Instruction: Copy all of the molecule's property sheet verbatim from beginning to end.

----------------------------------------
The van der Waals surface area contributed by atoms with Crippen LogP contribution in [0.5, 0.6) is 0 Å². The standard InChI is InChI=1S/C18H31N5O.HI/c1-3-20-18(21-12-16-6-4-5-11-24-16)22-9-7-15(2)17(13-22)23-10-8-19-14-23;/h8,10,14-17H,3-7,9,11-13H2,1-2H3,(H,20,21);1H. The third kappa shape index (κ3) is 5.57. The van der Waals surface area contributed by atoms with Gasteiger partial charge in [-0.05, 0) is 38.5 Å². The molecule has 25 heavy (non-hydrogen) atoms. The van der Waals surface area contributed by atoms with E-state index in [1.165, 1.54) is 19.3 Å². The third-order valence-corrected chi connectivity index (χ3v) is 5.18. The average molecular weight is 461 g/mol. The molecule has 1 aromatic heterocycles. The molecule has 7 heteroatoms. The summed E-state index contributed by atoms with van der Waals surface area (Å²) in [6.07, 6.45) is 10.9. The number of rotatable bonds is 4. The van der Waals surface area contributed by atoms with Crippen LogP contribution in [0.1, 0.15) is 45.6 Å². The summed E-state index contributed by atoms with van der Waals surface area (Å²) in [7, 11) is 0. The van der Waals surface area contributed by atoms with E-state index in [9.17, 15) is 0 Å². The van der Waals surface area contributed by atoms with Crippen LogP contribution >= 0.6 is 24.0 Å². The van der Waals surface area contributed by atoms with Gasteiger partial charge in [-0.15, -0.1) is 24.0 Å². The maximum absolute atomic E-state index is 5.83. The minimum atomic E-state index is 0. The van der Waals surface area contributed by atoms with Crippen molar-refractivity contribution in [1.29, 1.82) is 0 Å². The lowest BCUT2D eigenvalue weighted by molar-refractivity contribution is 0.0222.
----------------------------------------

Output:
The van der Waals surface area contributed by atoms with Crippen LogP contribution in [0.5, 0.6) is 0 Å². The standard InChI is InChI=1S/C18H31N5O.HI/c1-3-20-18(21-12-16-6-4-5-11-24-16)22-9-7-15(2)17(13-22)23-10-8-19-14-23;/h8,10,14-17H,3-7,9,11-13H2,1-2H3,(H,20,21);1H. The third kappa shape index (κ3) is 5.57. The van der Waals surface area contributed by atoms with Gasteiger partial charge in [-0.05, 0) is 38.5 Å². The molecule has 25 heavy (non-hydrogen) atoms. The van der Waals surface area contributed by atoms with E-state index in [1.165, 1.54) is 19.3 Å². The third-order valence-corrected chi connectivity index (χ3v) is 5.18. The average molecular weight is 461 g/mol. The molecule has 1 aromatic heterocycles. The molecule has 7 heteroatoms. The summed E-state index contributed by atoms with van der Waals surface area (Å²) in [6.07, 6.45) is 10.9. The number of rotatable bonds is 4. The van der Waals surface area contributed by atoms with Crippen LogP contribution in [0.1, 0.15) is 45.6 Å². The summed E-state index contributed by atoms with van der Waals surface area (Å²) in [7, 11) is 0. The van der Waals surface area contributed by atoms with E-state index in [9.17, 15) is 0 Å². The van der Waals surface area contributed by atoms with Crippen LogP contribution >= 0.6 is 24.0 Å². The van der Waals surface area contributed by atoms with Gasteiger partial charge in [-0.15, -0.1) is 24.0 Å². The maximum absolute atomic E-state index is 5.83. The minimum atomic E-state index is 0. The van der Waals surface area contributed by atoms with Crippen molar-refractivity contribution in [1.29, 1.82) is 0 Å². The lowest BCUT2D eigenvalue weighted by molar-refractivity contribution is 0.0222.